As Peter Niebyl has documented, one of the issues in which the Wittenberg-based physician and philosopher Daniel Sennert (1572–1637) departed from Paracelsus and his followers was the concept of disease. Paracelsus and some of his followers regarded diseases as real beings—so-called “disease-entities” (entia morbis) that can enter into the body of a living being and thereafter possess a clearly defined location in the affected organism. 1 For Sennert, such a view is a dangerous confusion between disease and its causes. According (...) to him, causes of disease can be present in an organism without actually causing a disease (Sennert 1629, p. 253). Moreover, he shares the traditional Christian doctrine .. (shrink)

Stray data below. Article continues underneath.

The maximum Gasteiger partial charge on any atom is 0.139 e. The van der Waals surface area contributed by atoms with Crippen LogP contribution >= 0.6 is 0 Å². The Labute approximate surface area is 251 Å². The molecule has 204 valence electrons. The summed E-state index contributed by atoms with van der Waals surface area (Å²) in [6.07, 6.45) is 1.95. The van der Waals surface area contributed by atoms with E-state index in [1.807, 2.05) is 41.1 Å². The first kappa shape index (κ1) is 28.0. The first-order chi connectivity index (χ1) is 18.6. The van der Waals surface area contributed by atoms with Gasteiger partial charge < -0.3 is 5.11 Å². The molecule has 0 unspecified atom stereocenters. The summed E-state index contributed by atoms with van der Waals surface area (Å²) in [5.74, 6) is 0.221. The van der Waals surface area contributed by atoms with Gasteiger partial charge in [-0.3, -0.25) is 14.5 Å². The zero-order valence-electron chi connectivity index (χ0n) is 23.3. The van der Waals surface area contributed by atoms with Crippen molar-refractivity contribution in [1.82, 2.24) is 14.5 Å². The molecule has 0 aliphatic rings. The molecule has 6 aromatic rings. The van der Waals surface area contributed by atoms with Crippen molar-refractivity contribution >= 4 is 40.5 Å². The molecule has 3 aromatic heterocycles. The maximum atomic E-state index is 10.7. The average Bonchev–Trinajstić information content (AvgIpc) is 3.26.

Abstract This article examines the little-explored remarks on verification in Wittgenstein's notebooks during the period between 1930 and 1932. In these remarks, Wittgenstein connects a verificationist theory of meaning with the notion of logical multiplicity, understood as a space of possibilities: a proposition is verified by a fact if and only if the proposition and the fact have the same logical multiplicity. But while in his early philosophy logical multiplicities were analysed as an outcome of the formal properties of simple (...) objects and simple signs, Wittgenstein in the early 1930s connects the notion of logical multiplicity with the notion of ways of seeing. I will argue that the relevant ways of seeing are closely similar to seeing-as or aspect seeing. According to Wittgenstein's view in the early 1930s, logical multiplicities are part of our perceptual experience of propositions and facts. In this sense, the verification relation depends on how we experience propositions and facts as being surrounded by a logical space of possibilities. Strikingly, Wittgenstein's way of thinking about the verification relation offers solutions to a set of seemingly intractable problems connected with the versions of verificationism developed by members of the Vienna Circle. (shrink)